Breakfast at Kung’s
Don’t miss this hidden gem down a ramshackle laneway close to the centre of town. This family-run courtyard eatery, complete with toy dogs and hanging pot plants, serves authentic Lao food with a twist. The sticky rice pancake with mango and honey is a favourite.
Lunch at Acqua
This is modern Italian food at its finest. Acqua does a great lunchtime buffet – try the oysters with sea perch and calamari black ravioli, and some macarons for dessert. No reason why you shouldn’t also delve into the excellent wine menu while you’re at it!
Sin dart at Sylom Yen
Try this Lao take on popular Korean barbeque. When done properly, “sin dart” is an interactive culinary journey, from the first sizzle of meat to the bubbling soup that increases in flavor as the meats cook and vegetables and condiments are added as the evening progresses. Best washed down with Beerlao.
Afternoon beer at Khop Chai Deu
There’s nothing like a mid-afternoon Beerlao on ice after a busy day of sightseeing. Head over to this Vientiane institution in the centre of town, kick back and do some fine people-watching on the main drag.
Beer, wine and spirits at Spirit House
An enduring staple of riverside hospitality in the centre of town, Spirit House has a relaxed ambiance and a great range of cocktails. You can watch the sunset from the front tables, or lounge inside when it’s raining.
Fancy cocktails at Pimenton
This impressive Spanish eaterie serves innovative tapas and classic cocktails, with a revolving menu of specials that continues to surprise. Go for the old-fashioned (but lately revived) negroni, the Perfect Storm, or, if you’re feeling adventurous and showy, go for the Spicy Cucumber, which is exactly what the name suggests, but boozy.
Unwind at Champa spa
To many, having a massage is a luxury, but in Laos, it’s more a part of everyday life – medicinal, rather than indulgent. Champa Spa, which has three branches, is one of many top quality massage spas in Vientiane. Go for the traditional Lao massage, or step it up with the full herbal treatment. Either way, you’ll come out a new you, and smelling amazing too.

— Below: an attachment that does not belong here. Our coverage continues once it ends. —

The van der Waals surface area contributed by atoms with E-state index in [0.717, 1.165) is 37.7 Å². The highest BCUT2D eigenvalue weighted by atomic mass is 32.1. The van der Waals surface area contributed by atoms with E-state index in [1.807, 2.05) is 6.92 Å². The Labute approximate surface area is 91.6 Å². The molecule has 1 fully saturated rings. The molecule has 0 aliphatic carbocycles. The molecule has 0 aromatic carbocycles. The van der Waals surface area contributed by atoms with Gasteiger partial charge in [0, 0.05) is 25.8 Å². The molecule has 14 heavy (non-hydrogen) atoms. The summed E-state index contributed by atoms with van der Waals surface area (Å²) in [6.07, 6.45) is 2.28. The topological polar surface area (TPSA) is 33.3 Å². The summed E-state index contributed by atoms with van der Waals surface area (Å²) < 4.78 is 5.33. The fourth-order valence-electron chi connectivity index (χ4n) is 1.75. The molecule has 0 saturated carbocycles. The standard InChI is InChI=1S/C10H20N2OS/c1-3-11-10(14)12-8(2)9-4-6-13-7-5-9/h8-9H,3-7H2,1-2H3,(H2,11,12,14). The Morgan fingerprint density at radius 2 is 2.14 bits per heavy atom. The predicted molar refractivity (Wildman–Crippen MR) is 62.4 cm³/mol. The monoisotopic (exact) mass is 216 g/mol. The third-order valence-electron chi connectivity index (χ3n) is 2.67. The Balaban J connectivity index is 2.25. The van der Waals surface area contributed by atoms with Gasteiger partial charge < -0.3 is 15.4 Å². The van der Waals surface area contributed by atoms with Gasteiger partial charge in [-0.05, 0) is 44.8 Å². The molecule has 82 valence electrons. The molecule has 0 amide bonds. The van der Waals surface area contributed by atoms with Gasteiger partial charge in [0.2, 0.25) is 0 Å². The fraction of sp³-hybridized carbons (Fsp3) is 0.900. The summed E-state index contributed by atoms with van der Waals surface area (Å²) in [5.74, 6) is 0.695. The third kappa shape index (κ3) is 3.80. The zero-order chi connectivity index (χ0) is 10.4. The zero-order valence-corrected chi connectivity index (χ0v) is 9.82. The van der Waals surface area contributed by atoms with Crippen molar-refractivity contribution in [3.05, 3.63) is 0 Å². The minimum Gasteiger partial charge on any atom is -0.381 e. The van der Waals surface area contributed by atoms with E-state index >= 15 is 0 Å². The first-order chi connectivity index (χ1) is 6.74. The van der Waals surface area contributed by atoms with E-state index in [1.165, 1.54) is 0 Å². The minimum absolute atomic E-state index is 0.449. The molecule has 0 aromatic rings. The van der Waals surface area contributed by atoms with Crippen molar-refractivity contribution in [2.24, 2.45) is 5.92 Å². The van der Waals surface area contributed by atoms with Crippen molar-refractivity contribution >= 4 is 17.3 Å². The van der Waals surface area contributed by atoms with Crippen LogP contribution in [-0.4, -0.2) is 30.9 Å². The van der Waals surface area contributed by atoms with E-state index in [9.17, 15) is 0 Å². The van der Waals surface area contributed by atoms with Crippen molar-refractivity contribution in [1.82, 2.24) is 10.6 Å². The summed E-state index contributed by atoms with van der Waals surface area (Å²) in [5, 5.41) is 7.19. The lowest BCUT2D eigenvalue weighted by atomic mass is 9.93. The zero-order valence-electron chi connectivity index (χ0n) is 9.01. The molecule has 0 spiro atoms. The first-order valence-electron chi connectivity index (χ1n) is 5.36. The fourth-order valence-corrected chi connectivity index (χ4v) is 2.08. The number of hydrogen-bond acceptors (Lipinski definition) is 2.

Late night drinks at Walking Street
Time for a nightcap? Set in an empty shopping complex on the banks of the Mekong, Walking Street, which kicks off at 6.00pm and runs until 10-11pm every night, is an outdoor market dotted with food stalls, pop-up cocktail bars, and off-beat fashion. The laneway vibe is very Melbourne, the fashion is very Bangkok, but the whole experience is 100 percent modern Laos.
Take a tuk tuk safari
There are so many parts of Vientiane that are hidden away, and yet every bit as fascinating as the out-and-out tourist destinations. Tuk Tuk Safari offers small, curated tours of some of the city’s more off-the-beaten track locations, and is one way to experience the city more like a local.
Pha That Luang
When taking in views of the city, you might notice something glittering gold in the distance – the That Luang stupa. Covered in 500kg of gold leaf, the 45m-high stupa, which dates back to the 16th century, is considered the most important monument in Laos and a national symbol.
One of Vientiane’s main attractions, Patuxay is reminiscent of the Arc de Triomphe on the Champs Elysees in Paris, positioned one of the city’s wide city avenues. There are mixed narratives around the origin and meaning of the monument, built in the 1950s and 60s, using funds from the American government that were originally intended to build a new airport – hence the monument’s nickname, the ‘Vertical Runway’. Stroll around the fountains and gardens at its base, grab an icecream and climb the stairs in the central tower, for a magnificent panoramic view of the city.
Hor Pha Keo
This elegant ancient temple is in the centre of town close to the Presidential Palace. The site dates back to the 1500s, but the temple was rebuilt in the 1930s. Before then, it was the home of an Emerald Buddha figurine, which remained in the temple for 200 years until 1779, when it was seized by the Siamese General Chao Phraya Chakri. The Emerald Buddha now resides in Bangkok, and the newer temple structure in Vientiane was transformed in the 1970s into a museum that now houses a large collection of Buddhist statues and artefacts.